What is Biodiversity
Biodiversity is all around us and we are part of it.
It is made up of three main elements:
The different types of species which live on Earth:
The differences in species
The differences between individuals of the same species:
Different ecosystems and the species which live in them and their interactions.
- coral reefs
Biodiversity in numbers
Scientists have recorded around 1.9 million different living species on Earth, but the real number is certain to be much, much higher. Many are microscopic or live deep underground or in the oceans, others have simply not yet been discovered.
Why is biodiversity so important?
The result of 3.8 billion years of evolution, biodiversity is essential to human survival. We rely on nature for many essential resources, including food, building materials, warmth, textiles or the active ingredients in medicines. In addition, there are other vital functions that nature provides, from the pollination of plants, to the filtering of air, water and soil, to protection against floods. Life as we know it on Earth would be impossible without these essential materials and services. Unfortunately, all too often we forget what nature gives us. In our industrialised societies, biodiversity is taken for granted, and seen as something free and eternal. However, the reality is that the pressures we put on nature are increasing and many human activities are posing a major threat to the existence of numerous species. The list of pressures on biodiversity is long and includes the destruction and fragmentation of habitats; pollution of the air, water and land; overfishing and overuse of resources, forests and land; the introduction of non-native species; and the release of increasing amounts of greenhouse gases that cause climate change.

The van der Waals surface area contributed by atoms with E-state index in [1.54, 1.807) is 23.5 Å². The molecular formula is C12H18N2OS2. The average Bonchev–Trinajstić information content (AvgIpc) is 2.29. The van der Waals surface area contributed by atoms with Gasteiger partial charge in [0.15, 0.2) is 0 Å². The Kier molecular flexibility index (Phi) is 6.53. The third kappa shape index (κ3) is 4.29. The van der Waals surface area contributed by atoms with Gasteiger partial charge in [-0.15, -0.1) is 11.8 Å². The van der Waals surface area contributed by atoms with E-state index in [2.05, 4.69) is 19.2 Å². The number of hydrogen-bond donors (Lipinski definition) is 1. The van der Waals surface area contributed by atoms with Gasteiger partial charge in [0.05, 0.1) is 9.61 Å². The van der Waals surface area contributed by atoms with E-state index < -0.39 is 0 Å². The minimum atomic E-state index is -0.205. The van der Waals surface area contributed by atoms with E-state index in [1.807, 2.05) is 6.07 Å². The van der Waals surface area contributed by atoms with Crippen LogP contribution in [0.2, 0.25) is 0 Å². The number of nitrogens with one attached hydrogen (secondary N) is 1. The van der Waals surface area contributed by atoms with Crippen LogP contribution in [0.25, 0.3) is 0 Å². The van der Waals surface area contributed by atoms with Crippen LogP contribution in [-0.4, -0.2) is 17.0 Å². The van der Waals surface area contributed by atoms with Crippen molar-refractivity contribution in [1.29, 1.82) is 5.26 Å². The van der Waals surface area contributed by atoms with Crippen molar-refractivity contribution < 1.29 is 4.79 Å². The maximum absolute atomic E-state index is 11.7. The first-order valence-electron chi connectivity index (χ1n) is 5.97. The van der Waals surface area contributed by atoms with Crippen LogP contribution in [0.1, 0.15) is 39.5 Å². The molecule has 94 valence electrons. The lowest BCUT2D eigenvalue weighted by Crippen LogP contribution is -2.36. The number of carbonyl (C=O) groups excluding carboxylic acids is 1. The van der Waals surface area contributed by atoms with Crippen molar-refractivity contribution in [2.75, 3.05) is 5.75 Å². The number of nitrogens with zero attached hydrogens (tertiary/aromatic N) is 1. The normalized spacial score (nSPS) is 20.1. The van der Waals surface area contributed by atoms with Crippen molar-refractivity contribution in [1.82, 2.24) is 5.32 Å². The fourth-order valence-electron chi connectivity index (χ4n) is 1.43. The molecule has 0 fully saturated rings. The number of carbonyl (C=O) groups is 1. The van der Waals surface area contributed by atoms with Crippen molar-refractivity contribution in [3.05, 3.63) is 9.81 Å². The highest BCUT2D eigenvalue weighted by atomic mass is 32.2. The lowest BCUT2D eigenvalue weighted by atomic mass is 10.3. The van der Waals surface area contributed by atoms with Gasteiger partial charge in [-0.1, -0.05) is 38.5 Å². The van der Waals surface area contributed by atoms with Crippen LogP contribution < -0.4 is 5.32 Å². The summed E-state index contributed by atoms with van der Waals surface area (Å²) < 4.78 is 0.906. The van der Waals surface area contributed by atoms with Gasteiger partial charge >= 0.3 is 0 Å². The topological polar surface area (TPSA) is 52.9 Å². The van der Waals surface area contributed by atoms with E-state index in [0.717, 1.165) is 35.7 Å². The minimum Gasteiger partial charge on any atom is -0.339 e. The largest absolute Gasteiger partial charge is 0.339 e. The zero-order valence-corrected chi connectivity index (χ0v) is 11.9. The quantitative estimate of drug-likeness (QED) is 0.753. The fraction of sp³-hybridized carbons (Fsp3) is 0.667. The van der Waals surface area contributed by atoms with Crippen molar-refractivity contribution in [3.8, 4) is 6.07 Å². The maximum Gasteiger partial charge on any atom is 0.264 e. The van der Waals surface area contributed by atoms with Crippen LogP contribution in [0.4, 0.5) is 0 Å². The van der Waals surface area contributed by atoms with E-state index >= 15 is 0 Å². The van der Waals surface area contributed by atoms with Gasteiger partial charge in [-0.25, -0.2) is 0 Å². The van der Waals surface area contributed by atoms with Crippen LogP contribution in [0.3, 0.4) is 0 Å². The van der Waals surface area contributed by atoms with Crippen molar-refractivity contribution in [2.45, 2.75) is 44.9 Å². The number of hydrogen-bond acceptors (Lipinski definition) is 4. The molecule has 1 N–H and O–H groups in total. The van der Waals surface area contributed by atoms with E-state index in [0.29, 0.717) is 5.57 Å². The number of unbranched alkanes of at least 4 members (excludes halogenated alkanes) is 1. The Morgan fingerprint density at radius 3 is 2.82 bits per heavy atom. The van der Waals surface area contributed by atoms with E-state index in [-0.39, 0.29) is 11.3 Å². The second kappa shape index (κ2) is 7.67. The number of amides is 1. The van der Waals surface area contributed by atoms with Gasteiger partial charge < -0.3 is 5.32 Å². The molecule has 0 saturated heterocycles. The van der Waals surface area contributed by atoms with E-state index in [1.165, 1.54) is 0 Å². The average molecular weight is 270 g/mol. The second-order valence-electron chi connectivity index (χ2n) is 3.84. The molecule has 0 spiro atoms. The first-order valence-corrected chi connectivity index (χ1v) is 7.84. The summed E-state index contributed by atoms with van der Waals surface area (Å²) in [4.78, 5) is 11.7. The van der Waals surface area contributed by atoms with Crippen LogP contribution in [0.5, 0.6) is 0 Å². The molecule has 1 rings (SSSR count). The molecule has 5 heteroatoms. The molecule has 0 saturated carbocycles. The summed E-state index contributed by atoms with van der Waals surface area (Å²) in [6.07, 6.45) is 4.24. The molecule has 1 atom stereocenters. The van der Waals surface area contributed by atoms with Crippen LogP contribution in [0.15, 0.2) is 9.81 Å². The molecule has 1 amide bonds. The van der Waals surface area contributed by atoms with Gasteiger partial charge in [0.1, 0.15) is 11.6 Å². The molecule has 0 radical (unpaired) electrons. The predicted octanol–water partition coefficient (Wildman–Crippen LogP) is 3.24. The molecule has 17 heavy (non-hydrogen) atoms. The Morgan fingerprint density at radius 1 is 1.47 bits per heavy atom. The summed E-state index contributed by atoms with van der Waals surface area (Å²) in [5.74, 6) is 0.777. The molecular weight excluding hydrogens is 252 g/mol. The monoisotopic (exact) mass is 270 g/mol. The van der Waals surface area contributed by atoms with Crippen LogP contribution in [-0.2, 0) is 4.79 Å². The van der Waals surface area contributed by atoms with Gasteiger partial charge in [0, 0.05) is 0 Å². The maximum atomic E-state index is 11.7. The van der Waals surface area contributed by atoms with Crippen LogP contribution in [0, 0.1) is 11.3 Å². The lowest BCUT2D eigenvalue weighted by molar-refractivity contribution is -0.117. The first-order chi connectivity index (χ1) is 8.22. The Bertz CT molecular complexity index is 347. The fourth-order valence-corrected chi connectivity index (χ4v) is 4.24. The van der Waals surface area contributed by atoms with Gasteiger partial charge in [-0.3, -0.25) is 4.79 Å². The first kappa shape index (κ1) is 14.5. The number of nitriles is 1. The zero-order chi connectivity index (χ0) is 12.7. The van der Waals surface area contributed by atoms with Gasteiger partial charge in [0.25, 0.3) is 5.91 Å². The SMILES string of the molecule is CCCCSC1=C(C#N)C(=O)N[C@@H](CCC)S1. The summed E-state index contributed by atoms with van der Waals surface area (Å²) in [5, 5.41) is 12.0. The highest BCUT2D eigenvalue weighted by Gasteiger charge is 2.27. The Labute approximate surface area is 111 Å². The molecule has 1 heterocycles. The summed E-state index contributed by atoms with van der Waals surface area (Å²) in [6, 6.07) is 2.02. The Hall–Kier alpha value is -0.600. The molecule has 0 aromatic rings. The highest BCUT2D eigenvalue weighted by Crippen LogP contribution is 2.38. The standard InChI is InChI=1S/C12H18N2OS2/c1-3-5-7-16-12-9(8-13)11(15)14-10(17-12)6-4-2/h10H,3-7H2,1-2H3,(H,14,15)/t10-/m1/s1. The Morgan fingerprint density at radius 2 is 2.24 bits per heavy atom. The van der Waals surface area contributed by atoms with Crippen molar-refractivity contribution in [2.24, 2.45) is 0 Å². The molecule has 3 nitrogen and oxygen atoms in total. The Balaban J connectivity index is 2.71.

Text from ‘52 Tips for Biodiversity’ produced by the European Commission Directorate-General Environment